Just think of the issue with blogs, where many employees who blog on their own free time feel the consequences in their work. Even some employees end their employment by the blogging being performed. They post messages about their fellow employees and work environment, the employer founds out and out they go. The employee is only sharing statements of their thoughts in public. How is it that the employer has the right to punish for activities performed off the job? The employer is able to prove how the blogs are sabotaging their business and possibly other employee performance.

Privacy in the workplace has a great impact on the work environment, psychologically, physically, and socially. It can affect morale and the productivity of employees. Employers need to pay close attention to what type of work environment they are creating for employees when dealing with the issue of privacy. They need to be respectful of their employees’ privacy.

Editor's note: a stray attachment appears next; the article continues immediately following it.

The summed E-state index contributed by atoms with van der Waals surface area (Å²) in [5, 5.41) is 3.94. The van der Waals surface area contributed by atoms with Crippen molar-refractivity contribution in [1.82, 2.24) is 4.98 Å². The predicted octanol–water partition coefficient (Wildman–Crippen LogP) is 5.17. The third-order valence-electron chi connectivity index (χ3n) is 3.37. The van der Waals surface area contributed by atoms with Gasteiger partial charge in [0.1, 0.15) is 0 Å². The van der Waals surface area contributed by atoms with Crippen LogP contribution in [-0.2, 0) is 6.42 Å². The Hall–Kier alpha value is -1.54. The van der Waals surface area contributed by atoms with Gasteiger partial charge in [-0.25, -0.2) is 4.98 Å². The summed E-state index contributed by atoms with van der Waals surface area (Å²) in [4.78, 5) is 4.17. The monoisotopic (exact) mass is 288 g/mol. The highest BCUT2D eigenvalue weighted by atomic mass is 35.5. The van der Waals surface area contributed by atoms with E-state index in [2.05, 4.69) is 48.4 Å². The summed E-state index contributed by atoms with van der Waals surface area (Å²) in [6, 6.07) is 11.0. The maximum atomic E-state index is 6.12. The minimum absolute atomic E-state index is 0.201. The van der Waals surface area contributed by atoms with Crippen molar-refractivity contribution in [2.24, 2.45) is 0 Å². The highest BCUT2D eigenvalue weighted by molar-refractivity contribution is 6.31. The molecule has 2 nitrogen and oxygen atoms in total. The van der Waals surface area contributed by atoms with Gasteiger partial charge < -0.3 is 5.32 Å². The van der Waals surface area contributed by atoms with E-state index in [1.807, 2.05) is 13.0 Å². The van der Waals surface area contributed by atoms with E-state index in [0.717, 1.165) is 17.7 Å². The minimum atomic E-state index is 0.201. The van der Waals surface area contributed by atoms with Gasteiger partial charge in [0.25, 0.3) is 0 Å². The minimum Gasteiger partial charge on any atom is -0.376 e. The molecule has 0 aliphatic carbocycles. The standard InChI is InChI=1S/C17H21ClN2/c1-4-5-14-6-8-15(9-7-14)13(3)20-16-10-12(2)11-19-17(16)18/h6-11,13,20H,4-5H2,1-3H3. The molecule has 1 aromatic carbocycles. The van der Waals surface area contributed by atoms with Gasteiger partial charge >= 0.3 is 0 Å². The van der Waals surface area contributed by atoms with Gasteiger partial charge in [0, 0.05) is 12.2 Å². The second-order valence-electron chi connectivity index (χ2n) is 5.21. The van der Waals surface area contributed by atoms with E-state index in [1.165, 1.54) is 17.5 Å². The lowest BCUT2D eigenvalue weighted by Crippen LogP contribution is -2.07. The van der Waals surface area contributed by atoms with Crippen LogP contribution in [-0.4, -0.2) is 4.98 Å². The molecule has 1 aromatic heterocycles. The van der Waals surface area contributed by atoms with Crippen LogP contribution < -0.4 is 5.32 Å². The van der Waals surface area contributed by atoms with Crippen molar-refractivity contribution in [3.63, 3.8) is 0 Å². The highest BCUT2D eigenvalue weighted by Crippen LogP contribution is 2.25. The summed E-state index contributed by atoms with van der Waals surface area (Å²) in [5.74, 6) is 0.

“Workplace performance” is used to explain a work environment that supports and optimizes the performance of work (5). It is important to develop some level of privacy for employees in a work environment because those around the employee or monitoring them can affect their workplace performance, both negatively and positively. An employee may perform better when no one is watching them, while others perform better when being monitored. The